For a long time, it seemed that France, Europe’s leading nuclear power producer, will seek to decrease the share of nuclear in its energy matrix. The 2015 Energy Transition for Green Growth law stipulated that by 2025 the share of nuclear would have to drop from the current 75percent (the highest rate in Europe) to 50 percent, whilst capping maximum production capacity at 63.2 GW, i.e. roughly the level where it stands currently. However, coping with the challenges of energy supply proved to be too complex to cut down on France’s traditional buttress, nuclear power – in fact, during Francois Hollande’s tenure not a single nuclear reactor what shut down. Renaming the Energy Ministry into the Ministry of Ecological and Solidarity Transition did not help – with Nicolas Hulot stepping down, nuclear seems to burst back onto France’s energy policy agenda.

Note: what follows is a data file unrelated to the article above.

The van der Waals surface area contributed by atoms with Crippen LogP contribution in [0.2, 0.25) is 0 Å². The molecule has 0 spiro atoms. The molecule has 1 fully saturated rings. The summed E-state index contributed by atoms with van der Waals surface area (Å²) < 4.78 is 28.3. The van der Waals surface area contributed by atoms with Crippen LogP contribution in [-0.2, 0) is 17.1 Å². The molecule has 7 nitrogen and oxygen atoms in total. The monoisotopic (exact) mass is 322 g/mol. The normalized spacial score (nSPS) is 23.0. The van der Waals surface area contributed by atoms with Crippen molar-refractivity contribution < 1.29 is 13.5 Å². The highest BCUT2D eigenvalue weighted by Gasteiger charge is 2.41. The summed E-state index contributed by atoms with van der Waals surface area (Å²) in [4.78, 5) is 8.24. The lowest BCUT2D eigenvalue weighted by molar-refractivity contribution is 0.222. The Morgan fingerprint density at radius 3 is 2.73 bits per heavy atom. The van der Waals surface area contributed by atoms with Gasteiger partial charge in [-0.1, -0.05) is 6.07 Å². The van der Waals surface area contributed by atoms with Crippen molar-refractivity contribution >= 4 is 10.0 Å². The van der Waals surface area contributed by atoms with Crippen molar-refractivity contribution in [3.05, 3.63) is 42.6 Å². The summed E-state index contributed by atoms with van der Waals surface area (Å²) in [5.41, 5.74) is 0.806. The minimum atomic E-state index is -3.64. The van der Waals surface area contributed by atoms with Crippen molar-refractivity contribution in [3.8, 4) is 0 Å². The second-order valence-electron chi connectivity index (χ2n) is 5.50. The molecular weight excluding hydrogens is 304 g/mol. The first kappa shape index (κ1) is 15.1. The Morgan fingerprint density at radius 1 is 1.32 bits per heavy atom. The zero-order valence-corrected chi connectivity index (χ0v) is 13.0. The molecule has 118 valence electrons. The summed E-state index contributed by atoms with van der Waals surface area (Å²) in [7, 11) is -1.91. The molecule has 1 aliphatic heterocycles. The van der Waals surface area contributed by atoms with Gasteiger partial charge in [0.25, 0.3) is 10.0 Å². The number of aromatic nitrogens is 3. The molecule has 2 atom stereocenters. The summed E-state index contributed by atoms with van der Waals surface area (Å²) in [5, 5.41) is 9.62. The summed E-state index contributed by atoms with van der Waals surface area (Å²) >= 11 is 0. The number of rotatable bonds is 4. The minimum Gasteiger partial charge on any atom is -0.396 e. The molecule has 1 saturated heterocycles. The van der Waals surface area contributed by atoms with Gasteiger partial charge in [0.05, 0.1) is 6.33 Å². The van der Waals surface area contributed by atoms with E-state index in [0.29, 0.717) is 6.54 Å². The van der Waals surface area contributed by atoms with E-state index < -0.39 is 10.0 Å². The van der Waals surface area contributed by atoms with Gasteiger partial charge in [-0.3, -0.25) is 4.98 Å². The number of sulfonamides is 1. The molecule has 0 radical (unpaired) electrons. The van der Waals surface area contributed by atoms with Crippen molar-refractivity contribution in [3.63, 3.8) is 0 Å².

France’s nuclear romance started out as a post-1973 crisis realization of the nation’s scarce indigenous resources – it was never really powerful in terms of oil and gas production (currently it produces 16 kbpd of oil and roughly 0.5 BCm of gas on an annual basis but plans to phase out all hydrocarbon production by 2040), the only energy sector it had genuine hands-on expertise in was coal, which employed 150 000 at that time. Nuclear seemed like a perfect match – it was low-cost, carbon-free and France could make use of its Francophone ties with countries filled with uranium, such as Niger. Up until the late 2000s, despite falling reactor construction rates France boasted of the energy independence it reached thanks to developing nuclear as well as its relatively low electricity prices (lower than all of its neighboring countries).